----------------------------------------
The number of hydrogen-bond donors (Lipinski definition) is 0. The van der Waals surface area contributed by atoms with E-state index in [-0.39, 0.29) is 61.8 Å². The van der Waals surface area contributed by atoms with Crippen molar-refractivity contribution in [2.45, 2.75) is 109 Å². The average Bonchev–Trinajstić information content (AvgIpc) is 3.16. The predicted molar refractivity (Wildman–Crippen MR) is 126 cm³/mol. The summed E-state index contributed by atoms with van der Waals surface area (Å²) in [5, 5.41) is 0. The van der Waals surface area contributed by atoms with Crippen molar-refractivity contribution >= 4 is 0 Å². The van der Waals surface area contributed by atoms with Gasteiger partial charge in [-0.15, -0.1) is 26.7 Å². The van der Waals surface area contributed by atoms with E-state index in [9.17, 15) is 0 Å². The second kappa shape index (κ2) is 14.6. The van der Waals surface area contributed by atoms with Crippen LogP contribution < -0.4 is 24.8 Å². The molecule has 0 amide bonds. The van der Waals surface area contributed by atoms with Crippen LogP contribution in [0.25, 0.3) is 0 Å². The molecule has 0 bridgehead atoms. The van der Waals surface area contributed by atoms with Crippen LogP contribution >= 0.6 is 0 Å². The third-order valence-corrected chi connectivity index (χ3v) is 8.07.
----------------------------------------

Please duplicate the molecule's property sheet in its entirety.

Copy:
The number of hydrogen-bond donors (Lipinski definition) is 0. The van der Waals surface area contributed by atoms with E-state index in [-0.39, 0.29) is 61.8 Å². The van der Waals surface area contributed by atoms with Crippen molar-refractivity contribution in [2.45, 2.75) is 109 Å². The average Bonchev–Trinajstić information content (AvgIpc) is 3.16. The predicted molar refractivity (Wildman–Crippen MR) is 126 cm³/mol. The summed E-state index contributed by atoms with van der Waals surface area (Å²) in [5, 5.41) is 0. The van der Waals surface area contributed by atoms with Crippen molar-refractivity contribution >= 4 is 0 Å². The van der Waals surface area contributed by atoms with Gasteiger partial charge in [-0.15, -0.1) is 26.7 Å². The van der Waals surface area contributed by atoms with E-state index in [9.17, 15) is 0 Å². The second kappa shape index (κ2) is 14.6. The van der Waals surface area contributed by atoms with Crippen LogP contribution < -0.4 is 24.8 Å². The molecule has 0 amide bonds. The van der Waals surface area contributed by atoms with Crippen LogP contribution in [0.25, 0.3) is 0 Å². The molecule has 0 bridgehead atoms. The van der Waals surface area contributed by atoms with Crippen LogP contribution >= 0.6 is 0 Å². The third-order valence-corrected chi connectivity index (χ3v) is 8.07.